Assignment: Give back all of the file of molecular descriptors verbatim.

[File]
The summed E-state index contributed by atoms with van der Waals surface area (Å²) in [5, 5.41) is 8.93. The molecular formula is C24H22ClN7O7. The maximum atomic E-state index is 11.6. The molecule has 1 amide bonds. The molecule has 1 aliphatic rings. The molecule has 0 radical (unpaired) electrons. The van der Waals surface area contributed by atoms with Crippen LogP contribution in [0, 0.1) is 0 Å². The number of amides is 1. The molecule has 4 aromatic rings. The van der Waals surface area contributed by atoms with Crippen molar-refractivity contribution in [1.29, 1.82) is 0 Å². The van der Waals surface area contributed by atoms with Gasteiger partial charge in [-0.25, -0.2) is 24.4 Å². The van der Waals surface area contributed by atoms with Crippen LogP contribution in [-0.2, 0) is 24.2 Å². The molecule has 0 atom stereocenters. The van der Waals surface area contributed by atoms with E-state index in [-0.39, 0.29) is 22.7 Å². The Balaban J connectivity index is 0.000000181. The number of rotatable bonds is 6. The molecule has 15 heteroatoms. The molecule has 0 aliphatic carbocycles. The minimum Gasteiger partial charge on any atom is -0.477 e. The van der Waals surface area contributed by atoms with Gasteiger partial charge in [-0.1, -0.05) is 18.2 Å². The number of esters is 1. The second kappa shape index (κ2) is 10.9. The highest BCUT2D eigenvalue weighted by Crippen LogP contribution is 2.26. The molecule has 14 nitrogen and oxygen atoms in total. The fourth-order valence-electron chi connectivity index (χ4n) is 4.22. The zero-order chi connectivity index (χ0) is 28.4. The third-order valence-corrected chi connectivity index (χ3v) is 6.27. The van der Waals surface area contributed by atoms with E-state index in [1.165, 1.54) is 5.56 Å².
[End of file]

The summed E-state index contributed by atoms with van der Waals surface area (Å²) in [5, 5.41) is 8.93. The molecular formula is C24H22ClN7O7. The maximum atomic E-state index is 11.6. The molecule has 1 amide bonds. The molecule has 1 aliphatic rings. The molecule has 0 radical (unpaired) electrons. The van der Waals surface area contributed by atoms with Crippen LogP contribution in [0, 0.1) is 0 Å². The number of amides is 1. The molecule has 4 aromatic rings. The van der Waals surface area contributed by atoms with Crippen molar-refractivity contribution in [1.29, 1.82) is 0 Å². The van der Waals surface area contributed by atoms with Gasteiger partial charge in [-0.25, -0.2) is 24.4 Å². The van der Waals surface area contributed by atoms with Crippen LogP contribution in [-0.2, 0) is 24.2 Å². The molecule has 0 atom stereocenters. The van der Waals surface area contributed by atoms with E-state index in [-0.39, 0.29) is 22.7 Å². The Balaban J connectivity index is 0.000000181. The number of rotatable bonds is 6. The molecule has 15 heteroatoms. The molecule has 0 aliphatic carbocycles. The minimum Gasteiger partial charge on any atom is -0.477 e. The van der Waals surface area contributed by atoms with Gasteiger partial charge in [-0.1, -0.05) is 18.2 Å². The number of esters is 1. The second kappa shape index (κ2) is 10.9. The highest BCUT2D eigenvalue weighted by Crippen LogP contribution is 2.26. The molecule has 14 nitrogen and oxygen atoms in total. The fourth-order valence-electron chi connectivity index (χ4n) is 4.22. The zero-order chi connectivity index (χ0) is 28.4. The third-order valence-corrected chi connectivity index (χ3v) is 6.27. The van der Waals surface area contributed by atoms with E-state index in [1.165, 1.54) is 5.56 Å².